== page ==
To visualize GFP expression, the transgenic parasite suspension was incubated with DAPI (2 ng/ml) in PBS at RT for 10 min. Following three washes with 1 × PBS (pH 7.4); samples were mounted on glass slides and observed on a Nikon A1 Confocal Microscope (Nikon Corporation, Tokyo, Japan).

Indirect immunofluorescence assay.

Parasites were fixed with fixation solution containing 4% paraformaldehyde and 0.0075% glutaraldehyde in PBS for 30 min and subjected to permeabilization with 0.1% Triton X-100 followed by blocking with 10% FBS. Parasites were then probed with primary antibody for 1 h, followed by the secondary antibody for 1 h at RT. The parasites were incubated with DAPI to stain the nucleus for 10 min at RT and imaged using a Nikon A1-R confocal microscope (Nikon Corporation, Tokyo, Japan). The images were analyzed by NIS elements software (Nikon). The antibody combinations used for various experiments are 1. For colocalization with the GFP line, rabbit α-PfPhIL1 (1:100) was used, 2. For the colocalization studies in knockdown experiments, rabbit α-PfGAP50 (1:100), rabbit anti-PfMSP1 (1:250), rabbit α-PfAMA1 (1:100), rabbit α-PfEBA175 (1:100), mice α-PfRON2 (1:50) and rat α-HA (1:100) were used; followed by appropriate secondary antibodies: anti-mice Alexafluor 488 (1:500), anti-rabbit Alexafluor 488 (1:500), anti-rabbit Alexafluor 594 (1:500), and anti-rat Alexafluor 488 (1:500) (Invitrogen).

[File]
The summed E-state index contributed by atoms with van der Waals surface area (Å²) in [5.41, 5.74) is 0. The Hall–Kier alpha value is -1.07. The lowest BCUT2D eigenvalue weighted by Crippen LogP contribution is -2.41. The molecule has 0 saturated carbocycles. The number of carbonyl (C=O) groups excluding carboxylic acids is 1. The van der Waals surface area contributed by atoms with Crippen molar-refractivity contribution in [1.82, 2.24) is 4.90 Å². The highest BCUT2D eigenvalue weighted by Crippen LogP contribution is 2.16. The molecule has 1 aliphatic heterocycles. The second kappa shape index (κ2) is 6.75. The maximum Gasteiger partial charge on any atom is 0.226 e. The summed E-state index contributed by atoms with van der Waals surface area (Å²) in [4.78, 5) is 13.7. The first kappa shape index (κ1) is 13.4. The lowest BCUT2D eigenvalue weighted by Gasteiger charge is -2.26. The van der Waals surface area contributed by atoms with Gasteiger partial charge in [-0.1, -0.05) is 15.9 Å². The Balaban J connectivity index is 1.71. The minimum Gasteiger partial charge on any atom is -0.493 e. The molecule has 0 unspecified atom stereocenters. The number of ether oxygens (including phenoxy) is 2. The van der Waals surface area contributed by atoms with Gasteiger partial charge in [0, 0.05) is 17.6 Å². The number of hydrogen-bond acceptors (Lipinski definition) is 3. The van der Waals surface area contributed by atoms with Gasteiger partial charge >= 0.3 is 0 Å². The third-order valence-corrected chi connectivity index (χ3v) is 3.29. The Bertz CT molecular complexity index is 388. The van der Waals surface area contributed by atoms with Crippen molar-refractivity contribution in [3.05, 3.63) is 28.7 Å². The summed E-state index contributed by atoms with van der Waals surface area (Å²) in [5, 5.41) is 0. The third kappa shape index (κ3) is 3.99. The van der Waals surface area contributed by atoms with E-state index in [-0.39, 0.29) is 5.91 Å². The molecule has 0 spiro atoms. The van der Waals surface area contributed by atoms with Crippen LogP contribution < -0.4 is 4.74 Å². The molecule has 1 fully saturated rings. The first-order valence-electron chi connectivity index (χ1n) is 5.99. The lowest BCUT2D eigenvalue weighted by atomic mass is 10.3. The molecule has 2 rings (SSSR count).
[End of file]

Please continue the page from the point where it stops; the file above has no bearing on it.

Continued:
Conditional knock-down assay.

The functional role of PfALV5, PfPhIP, and PfGAPM2 was determined by inducible knockdown with glucosamine. Glucosamine was added to the parasite lines (PfGOI-HA-glmS transgenic and 3D7) with hematocrit and parasitemia of synchronized ring-stage culture adjusted to 2% and 1%, respectively, at varying concentrations (0.3 mM, 0.6 mM, 1.25 mM, 2.5 mM, and 5 mM). Parasite growth was monitored microscopically after every 8 h by Giemsa-stained smears. The parasitemia was estimated after an incubation of 40 h in the next cycle and percent inhibition was calculated relative to the GlcN untreated PfGOI-HA-glmS parasite cultures. Briefly, cells from samples were collected and washed with PBS followed by staining with ethidium bromide (10 μg/ml) for 20 min at 37°C. The cells were subsequently washed twice with PBS and analyzed on FACSCalibur (Becton Dickinson) using the Cell Quest Pro software. Fluorescence signal (FL2) was detected with the 590 nm bandpass filter using an excitation laser of 488nm collecting 100000 cells per sample. Uninfected RBCs stained similarly were used as a control.